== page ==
Having attended the “For a beautiful web” workshop in Newcastle I was very impressed with Andy Clarke and as such there’ll probably be a few more posts on here related to the stuff I picked up from the day and I would highly recommend anyone who can to attend a workshop or see Andy speaking if they get chance.
For those who don’t know, the workshop was all about using new technologies such as CSS3 and central to everything was the fact that websites don’t have to look the same in every browser. (Check out http://dowebsitesneedtobeexperiencedexactlythesameineverybrowser.com/)
I was convinced, the arguments for progressing and using this new stuff are great but I left and my first thought was “well it’s all right for Andy he gets good clients, but I couldn’t start doing that with our clients”. Which I’m sure is what a lot of other people think straight off, and then I did a bit more thinking and realised that was the stupidest thing I’ve possibly ever thought to myself.
You don’t need to be some huge company
As I was mulling over my assertion that “our clients” wouldn’t be happy with us not making the designs the same in every browser I thought about Andy’s company Stuff & Nonsense, they’re run from Andy’s house in North Wales and it’s pretty much just him. It’s not some massive company so if he’s doing it why can’t we all?
Good practice is good practice anywhere
So there’s no reason why we shouldn’t all be doing it. Why we shouldn’t be embracing CSS3 and HTML5 and getting our clients on board for the ride. At the end of the day it’s just a matter of explaining everything properly, I think sometimes we forget that we’re the experts here! We don’t have to be some big well known agency to be doing new things, we can all do it now ourselves.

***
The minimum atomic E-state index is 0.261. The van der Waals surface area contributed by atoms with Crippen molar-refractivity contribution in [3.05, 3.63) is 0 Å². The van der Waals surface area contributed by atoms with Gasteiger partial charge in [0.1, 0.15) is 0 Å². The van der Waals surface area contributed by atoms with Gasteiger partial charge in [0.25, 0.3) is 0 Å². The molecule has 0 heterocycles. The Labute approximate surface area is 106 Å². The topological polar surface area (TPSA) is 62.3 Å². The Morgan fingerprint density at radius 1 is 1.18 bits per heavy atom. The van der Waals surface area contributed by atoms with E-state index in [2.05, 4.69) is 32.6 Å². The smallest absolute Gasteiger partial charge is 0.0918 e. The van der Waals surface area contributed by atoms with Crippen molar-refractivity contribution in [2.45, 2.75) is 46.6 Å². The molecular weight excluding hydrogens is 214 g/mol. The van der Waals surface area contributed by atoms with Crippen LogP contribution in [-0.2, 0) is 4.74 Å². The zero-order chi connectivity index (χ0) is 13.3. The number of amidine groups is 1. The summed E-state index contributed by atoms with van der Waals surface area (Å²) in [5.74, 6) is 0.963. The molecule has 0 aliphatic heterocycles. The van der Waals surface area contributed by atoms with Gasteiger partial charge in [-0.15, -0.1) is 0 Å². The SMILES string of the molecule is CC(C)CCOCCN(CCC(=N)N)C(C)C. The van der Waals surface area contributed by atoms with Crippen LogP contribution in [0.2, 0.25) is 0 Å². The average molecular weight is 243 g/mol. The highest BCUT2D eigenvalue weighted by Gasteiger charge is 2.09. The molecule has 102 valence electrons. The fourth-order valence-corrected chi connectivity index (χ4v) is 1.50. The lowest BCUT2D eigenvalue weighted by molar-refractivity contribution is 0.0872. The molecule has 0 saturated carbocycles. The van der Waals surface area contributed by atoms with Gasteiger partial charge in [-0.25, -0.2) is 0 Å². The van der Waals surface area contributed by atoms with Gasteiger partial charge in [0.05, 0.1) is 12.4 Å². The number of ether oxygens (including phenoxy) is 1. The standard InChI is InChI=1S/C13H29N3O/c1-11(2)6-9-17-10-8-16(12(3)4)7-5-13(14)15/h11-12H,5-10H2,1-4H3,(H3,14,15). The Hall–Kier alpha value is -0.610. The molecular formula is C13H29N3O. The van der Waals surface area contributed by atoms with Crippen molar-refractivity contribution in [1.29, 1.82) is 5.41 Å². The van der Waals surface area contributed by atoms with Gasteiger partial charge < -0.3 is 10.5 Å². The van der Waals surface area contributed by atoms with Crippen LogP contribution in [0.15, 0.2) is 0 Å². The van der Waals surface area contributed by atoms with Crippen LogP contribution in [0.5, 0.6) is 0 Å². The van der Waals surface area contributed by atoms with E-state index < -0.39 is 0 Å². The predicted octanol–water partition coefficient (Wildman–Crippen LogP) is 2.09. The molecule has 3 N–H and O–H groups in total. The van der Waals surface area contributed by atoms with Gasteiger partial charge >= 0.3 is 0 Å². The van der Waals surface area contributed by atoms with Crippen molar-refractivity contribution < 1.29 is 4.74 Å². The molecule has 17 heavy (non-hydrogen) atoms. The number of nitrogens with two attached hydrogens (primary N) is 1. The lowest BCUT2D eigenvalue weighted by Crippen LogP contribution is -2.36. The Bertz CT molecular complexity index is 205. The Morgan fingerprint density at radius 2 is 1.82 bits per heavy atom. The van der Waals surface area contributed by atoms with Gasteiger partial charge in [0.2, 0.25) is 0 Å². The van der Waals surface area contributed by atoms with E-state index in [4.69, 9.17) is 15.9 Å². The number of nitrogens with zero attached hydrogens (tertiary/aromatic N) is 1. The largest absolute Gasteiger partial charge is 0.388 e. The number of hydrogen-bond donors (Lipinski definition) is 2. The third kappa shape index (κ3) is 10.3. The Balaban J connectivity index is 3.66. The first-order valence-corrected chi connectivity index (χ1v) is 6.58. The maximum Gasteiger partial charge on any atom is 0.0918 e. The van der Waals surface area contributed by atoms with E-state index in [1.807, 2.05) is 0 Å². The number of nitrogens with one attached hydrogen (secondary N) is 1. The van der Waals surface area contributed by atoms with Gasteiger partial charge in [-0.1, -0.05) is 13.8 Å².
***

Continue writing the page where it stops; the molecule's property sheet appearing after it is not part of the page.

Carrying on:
It should help us move forward
Which gives me the final thought that came straight from the workshop on Friday. The best way for us to move forward with CSS3 and keep improving browsers and the web is by using the technologies, it’s by trying things and giving the feedback on how they work, how they don’t work, how we were expecting them to work. So we should all get involved, we should all be forward thinkers and we can all pave the way for the future of the web.
If you want to read more about moving forward with web design and designing in the browser and not showing clients static visuals then head over to All the Malarkey Andy Clarkes blog and read “Time to stop showing clients static designs”
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Good article. I assume you’re talking about “progressive enhancement” right? I’m a big fan of it. I alway try to sneak in some CSS3 in the websites I’m making. To see how compatible it is with the browsers I’m using.
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Thanks for commenting – yeah progressive enhancement is the main thrust of it but increasingly my personal approach is that of graceful degradation where you work it the other way round and rather than adding CSS3 you design with and it and then add fixes for not having it.
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Great blog, lots of value
Good article. I assume you’re talking about “progressive enhancement” right? I’m a big fan of it. I alway try to sneak in some CSS3 in the websites I’m making. To see how compatible it is with the browsers I’m using